Daughter of My People

A Novel by James Kilgo

A stunning debut novel of love, blood, and southern honor

Reviews

"A beautifully crafted novel—a love story complex in its explorations of betrayal and sacrifice, and one that will not be forgotten. Kilgo's southern landscape is so accurately and richly depicted, the sights and sounds, the smells and summer heat seem to rise from the page. He brings the place and all of those souls left to haunt it to life."
—Jill McCorkle, author of Carolina Moon

"Finally, the truth about the post-Civil War South! Every line is a triumph. Kilgo's voice is honest and original. He's the novelist we've been waiting for."
—Janice Daugharty, author of Necessary Lies


"A brilliant and powerful novel. Reading it was for me what the best fiction always is: a discovery."
—Charles East, author of Distant Friends and Intimate Strangers

"What a pleasure to see Kilgo's gifts for sharp observation and pungent prose turned to fiction. And what a story he has to tell."
—Pam Durban, author of The Laughing Place

"With a compelling story to tell, Kilgo obviously spent a great deal of time and effort in its careful crafting. . . . He is spare and clean in his writing but allows himself here of some really fine dialogue and-perhaps his best trait-setting the scene."
Baton Rouge Advocate

"Kilgo's rich language, especially when describing the South Carolina land, brims with its own breath, depicting with an acute exactness the smell, sound and feel of the world that surrounds the events of the novel. . . . Daughter of My People brings to fiction the pure, sensory strength and wonder that has pervaded his best writing on the natural world."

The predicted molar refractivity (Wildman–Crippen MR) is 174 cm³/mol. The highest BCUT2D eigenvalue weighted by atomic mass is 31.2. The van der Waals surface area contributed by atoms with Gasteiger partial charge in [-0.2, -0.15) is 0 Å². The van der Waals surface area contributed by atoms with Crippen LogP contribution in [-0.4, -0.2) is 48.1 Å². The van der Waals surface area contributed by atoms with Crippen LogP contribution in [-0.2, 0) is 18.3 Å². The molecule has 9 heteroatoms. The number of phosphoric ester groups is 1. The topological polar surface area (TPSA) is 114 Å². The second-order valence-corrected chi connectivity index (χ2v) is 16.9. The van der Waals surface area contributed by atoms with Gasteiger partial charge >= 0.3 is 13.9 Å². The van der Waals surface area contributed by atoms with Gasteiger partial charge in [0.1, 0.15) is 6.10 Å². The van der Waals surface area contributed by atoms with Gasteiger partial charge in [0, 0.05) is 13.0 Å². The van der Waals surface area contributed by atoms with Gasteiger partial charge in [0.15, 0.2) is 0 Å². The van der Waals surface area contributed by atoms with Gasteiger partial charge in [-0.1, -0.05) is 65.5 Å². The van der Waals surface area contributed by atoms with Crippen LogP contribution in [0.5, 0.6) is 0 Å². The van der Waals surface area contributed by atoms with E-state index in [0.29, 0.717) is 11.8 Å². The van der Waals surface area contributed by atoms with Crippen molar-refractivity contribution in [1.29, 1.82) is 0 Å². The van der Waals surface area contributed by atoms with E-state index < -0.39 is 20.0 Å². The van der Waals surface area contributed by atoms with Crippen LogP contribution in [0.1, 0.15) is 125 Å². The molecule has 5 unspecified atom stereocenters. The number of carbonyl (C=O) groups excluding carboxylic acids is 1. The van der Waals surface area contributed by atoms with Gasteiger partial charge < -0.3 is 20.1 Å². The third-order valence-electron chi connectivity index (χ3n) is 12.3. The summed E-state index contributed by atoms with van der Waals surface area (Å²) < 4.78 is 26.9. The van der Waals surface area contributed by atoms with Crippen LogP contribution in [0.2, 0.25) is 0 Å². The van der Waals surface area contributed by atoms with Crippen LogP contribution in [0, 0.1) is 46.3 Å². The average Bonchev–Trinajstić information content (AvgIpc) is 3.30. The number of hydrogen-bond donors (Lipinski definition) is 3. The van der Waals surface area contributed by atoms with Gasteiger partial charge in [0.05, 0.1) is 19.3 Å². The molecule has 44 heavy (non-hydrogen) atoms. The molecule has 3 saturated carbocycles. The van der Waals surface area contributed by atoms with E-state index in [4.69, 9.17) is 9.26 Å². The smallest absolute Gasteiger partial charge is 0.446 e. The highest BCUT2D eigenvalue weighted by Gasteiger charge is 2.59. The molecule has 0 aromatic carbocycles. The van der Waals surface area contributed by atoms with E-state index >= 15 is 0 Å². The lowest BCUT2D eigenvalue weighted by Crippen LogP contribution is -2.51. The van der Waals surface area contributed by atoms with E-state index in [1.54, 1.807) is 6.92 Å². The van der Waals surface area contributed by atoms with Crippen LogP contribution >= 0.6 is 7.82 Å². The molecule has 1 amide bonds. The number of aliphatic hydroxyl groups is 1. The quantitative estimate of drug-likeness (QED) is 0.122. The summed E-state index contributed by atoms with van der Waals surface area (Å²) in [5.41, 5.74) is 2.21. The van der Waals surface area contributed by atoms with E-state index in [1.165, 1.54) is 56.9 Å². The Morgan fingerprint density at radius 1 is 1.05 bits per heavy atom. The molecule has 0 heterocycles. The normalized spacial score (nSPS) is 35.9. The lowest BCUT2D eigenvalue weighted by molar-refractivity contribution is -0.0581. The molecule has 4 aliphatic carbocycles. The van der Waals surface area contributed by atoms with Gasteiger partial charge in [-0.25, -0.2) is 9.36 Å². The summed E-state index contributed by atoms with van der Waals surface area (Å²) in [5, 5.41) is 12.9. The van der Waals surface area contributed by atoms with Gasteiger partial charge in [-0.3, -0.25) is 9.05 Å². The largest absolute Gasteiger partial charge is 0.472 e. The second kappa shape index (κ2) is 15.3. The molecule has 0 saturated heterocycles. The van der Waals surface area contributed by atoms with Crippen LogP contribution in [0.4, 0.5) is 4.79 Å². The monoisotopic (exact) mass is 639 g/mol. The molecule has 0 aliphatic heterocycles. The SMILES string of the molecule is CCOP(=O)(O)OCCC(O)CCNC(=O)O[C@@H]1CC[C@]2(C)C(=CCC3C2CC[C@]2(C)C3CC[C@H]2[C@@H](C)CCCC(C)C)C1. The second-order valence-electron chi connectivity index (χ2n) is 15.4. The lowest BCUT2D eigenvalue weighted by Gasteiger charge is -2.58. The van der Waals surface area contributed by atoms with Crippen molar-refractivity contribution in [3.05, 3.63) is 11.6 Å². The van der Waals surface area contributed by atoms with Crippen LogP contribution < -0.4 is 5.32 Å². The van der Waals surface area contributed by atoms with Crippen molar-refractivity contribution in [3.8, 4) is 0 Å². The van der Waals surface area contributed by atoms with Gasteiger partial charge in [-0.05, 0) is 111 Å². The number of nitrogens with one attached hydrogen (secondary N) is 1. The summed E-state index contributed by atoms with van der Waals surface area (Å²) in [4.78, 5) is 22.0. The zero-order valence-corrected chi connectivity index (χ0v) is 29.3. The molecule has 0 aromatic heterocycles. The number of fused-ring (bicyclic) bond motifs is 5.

Macon Telegraph

"Packs an emotional wallop . . . Reading Daughter of My People may break your heart. It broke mine. Author James Kilgo wants it that way. He says it broke his own heart in the writing of it."
Myrtle Beach Sun-News

"A debut novel of considerable emotional force . . . A memorable success—sad, vivid, and haunting."
Kirkus Reviews

“Powerful, compelling . . . An auspicious debut.”
Columbia State-Record (South Carolina)

“Lush and passionate . . . He captures the distinction between what people say and what they mean with near perfection.”
Raleigh News & Observer (North Carolina)

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Description
In this extraordinary, long-awaited debut novel, the acclaimed essayist James Kilgo has woven a richly textured and complex tale from the threads of actual events. Set in rural South Carolina in the early twentieth century, Daughter of My People is the story of the ties of land, blood, and honor that bind and threaten to destroy two families.

At the center of the story are two brothers, Hart and Tison Bonner, and their cousin Jennie Grant, the mixed-race woman one brother loves and the other dishonors. Theirs is a world in which dark passions lead to tragic consequences. The burden of understanding that promises redemption and victory over the destructive forces of ignorance and prejudice rests on the shoulders of Jennie. A shadowy but prominent figure in the stories passed down to Kilgo, Jennie here is given her due. Her strength and dignity, the driving forces of this novel, shine through the generations with the glow of heirloom sterling.

Kilgo is a sensory writer, bringing the landscape alive with an abundance of sights, sounds, and smells. He writes with a resonance that draws the reader in and does not let go until long after the last page has been turned. "This is a love story," he says. "And I hope it breaks the reader's heart as mine was broken in the telling of it."

Series/imprint:
Brown Thrasher Books

Page count: 304 pp.
Trim size: 5.5 x 9.25

 



Paper
List price: $26.95
978-0-8203-2928-4
4/1/2007

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James Kilgo (1941-2002) was a member of the University of Georgia English department faculty for over thirty years and director of the creative writing program from 1994 to 1996. His books include Daughter of My People, Deep Enough for Ivorybills, Colors of Africa, and Inheritance of Horses (all Georgia).